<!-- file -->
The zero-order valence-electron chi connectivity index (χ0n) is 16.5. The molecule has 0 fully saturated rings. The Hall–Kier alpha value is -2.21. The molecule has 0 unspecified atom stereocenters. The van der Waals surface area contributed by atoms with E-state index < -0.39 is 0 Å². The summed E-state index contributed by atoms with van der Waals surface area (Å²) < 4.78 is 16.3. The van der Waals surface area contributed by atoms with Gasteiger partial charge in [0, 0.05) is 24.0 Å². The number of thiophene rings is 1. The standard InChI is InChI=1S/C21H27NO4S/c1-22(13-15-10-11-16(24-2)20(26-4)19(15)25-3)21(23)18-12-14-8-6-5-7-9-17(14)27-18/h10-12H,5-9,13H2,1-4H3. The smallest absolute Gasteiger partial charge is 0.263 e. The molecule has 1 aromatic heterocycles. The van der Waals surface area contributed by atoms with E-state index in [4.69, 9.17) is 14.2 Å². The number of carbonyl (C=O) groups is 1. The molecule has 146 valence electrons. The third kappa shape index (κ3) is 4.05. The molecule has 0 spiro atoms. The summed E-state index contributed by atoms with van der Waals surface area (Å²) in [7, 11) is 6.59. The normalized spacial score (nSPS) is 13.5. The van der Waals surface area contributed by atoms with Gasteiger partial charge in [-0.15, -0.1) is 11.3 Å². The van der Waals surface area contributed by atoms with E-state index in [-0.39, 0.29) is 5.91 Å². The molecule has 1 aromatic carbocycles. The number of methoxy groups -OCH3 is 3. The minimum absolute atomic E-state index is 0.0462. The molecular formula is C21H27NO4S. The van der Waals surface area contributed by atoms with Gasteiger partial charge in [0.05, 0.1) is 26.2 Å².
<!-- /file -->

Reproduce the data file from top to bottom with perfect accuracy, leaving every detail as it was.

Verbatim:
The zero-order valence-electron chi connectivity index (χ0n) is 16.5. The molecule has 0 fully saturated rings. The Hall–Kier alpha value is -2.21. The molecule has 0 unspecified atom stereocenters. The van der Waals surface area contributed by atoms with E-state index < -0.39 is 0 Å². The summed E-state index contributed by atoms with van der Waals surface area (Å²) < 4.78 is 16.3. The van der Waals surface area contributed by atoms with Gasteiger partial charge in [0, 0.05) is 24.0 Å². The number of thiophene rings is 1. The standard InChI is InChI=1S/C21H27NO4S/c1-22(13-15-10-11-16(24-2)20(26-4)19(15)25-3)21(23)18-12-14-8-6-5-7-9-17(14)27-18/h10-12H,5-9,13H2,1-4H3. The smallest absolute Gasteiger partial charge is 0.263 e. The molecule has 1 aromatic heterocycles. The van der Waals surface area contributed by atoms with E-state index in [4.69, 9.17) is 14.2 Å². The number of carbonyl (C=O) groups is 1. The molecule has 146 valence electrons. The third kappa shape index (κ3) is 4.05. The molecule has 0 spiro atoms. The summed E-state index contributed by atoms with van der Waals surface area (Å²) in [7, 11) is 6.59. The normalized spacial score (nSPS) is 13.5. The van der Waals surface area contributed by atoms with Gasteiger partial charge in [-0.15, -0.1) is 11.3 Å². The van der Waals surface area contributed by atoms with E-state index in [-0.39, 0.29) is 5.91 Å². The molecule has 1 aromatic carbocycles. The number of methoxy groups -OCH3 is 3. The minimum absolute atomic E-state index is 0.0462. The molecular formula is C21H27NO4S. The van der Waals surface area contributed by atoms with Gasteiger partial charge in [0.05, 0.1) is 26.2 Å².